The transition from key stage 4 to 5 is a big step, and one in which students should be equipped with the skills to make informed choices about their futures.
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Discussions about pathways should be happening at every key stage, and intensifying during Years 10 and 11.
The vast majority of students will be looking to study level 3 courses. However, there will be some students for whom a level 2 course is more appropriate.
It is worth assessing the best providers of those level 2 and level 3 courses in your area, and considering filling any gaps at your centre if possible.
A destinations evening, during the summer term of Year 10, is a positive event that invites a variety of post-16 providers to give pathway information targeted at students and parents.
This can be a challenge for every centre, and will vary in each depending on the curriculum, students’ attainment at GCSE and the surrounding providers.
Creating appropriate entry criteria that is ultimately inclusive and allows progression can be time-consuming and complex.
However, academic entry criteria aren’t the only consideration. It is worth studying the attitude to learning of the individuals applying as this aspect is just as significant as academic achievement.
This can be a juggling act. The ideal curriculum is broad and varied with small class sizes, yet this has cost implications. An effective way to meet these demands is by gaining information from your Year 11 students early in the process via data collection.
The trawl process (a simple blocking pattern and an area for student voice) is effective and can be conducted electronically. Trawl 1, at the beginning of Year 11, should focus on the open question of what they would like to study.
Trawl 2, in the early spring term, should be constructed from information collated from Trawl 1 and placed into an early blocking pattern.
The final trawl, around March, can be at interview stage and is a chance to discuss decisions made alongside blocking patterns, mock results, career choices and availability.
This open communication between students, teachers and senior leadership can provide a positive outcome (with fewer shocks along the way).
Subject assemblies, delivered by curriculum leaders and teachers, are an effective way of selling the subjects on your curriculum offer.
Liaise with heads of department about the delivery and content, and try to provide a level 2/3 weekly drop-in session run by staff or student ambassadors to quash any myths and provide support.
Application and interview
A letter of application with an accompanying CV is an opportunity for students to show their commitment to level 3 and provide you with a useful document to be used at interview.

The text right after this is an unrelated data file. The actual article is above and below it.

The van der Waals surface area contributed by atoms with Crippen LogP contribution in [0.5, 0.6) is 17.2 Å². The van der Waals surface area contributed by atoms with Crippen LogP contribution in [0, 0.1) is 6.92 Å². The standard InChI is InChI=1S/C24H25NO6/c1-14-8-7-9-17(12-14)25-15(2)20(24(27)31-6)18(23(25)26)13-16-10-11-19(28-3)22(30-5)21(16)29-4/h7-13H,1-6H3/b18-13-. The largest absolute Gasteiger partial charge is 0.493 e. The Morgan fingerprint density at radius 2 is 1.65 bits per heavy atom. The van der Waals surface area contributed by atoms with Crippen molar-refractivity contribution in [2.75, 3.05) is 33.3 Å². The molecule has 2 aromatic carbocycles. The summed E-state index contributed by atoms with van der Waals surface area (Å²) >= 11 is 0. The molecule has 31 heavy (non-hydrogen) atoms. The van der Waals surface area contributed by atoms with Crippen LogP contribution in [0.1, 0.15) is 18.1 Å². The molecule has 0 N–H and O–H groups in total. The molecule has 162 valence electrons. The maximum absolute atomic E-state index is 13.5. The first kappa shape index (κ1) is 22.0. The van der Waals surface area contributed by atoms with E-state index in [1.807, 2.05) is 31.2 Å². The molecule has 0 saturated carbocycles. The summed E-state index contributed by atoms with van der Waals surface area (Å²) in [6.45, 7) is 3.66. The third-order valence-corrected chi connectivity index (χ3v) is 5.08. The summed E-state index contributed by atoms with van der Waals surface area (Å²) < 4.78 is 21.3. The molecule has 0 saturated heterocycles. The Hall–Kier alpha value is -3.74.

The application and interview process is a learning opportunity for students, and a safe space to make mistakes and/or rise the challenge.
The offer can build excitement and be a revision catalyst and motivator through the end of GCSEs. Each offer should be via letter and bespoke to the individual student.
Liaise with faculty support and administration staff to get the process right (ideally by commenting on their choices, their performance at interview and suitability to study).
Students will feel listened to and cared for, which will generate excitement and form a positive relationship before September.
Another opportunity would be to offer unconditional places (much like university) for students who have particularly impressed the interviewers.
The induction process is key and usually happens once the GCSE exams are complete. During this period, students should be able to experience post-16 life, understand the challenges of level 3 study, make decisions about subjects and careers, form new relationships with new peers and current level 3 students, and establish links with new teachers.
The induction is often the first hands-on experience of post-16 life and setting the right ethos and expectations will make life easier come September. A mixture of the academic and extracurricular is always the best balance for the induction period.
September is still the transition period and can be crucial in retaining students. Are they on the correct pathway? Have they chosen their subjects correctly? Are there any early warning signs? Do you need to intervene?
Keeping the lines of communication open between teachers, students and parents is vital in the retention or adjustment of student pathways. Early assessment and brief individual tutor meetings can help with students’ needs and concerns.
When the transition period is complete, a review of the process is essential for improvement for the forthcoming year.
Louise Ellis is head of sixth form at Wrenn School in Wellingborough. She tweets @wrennsixthform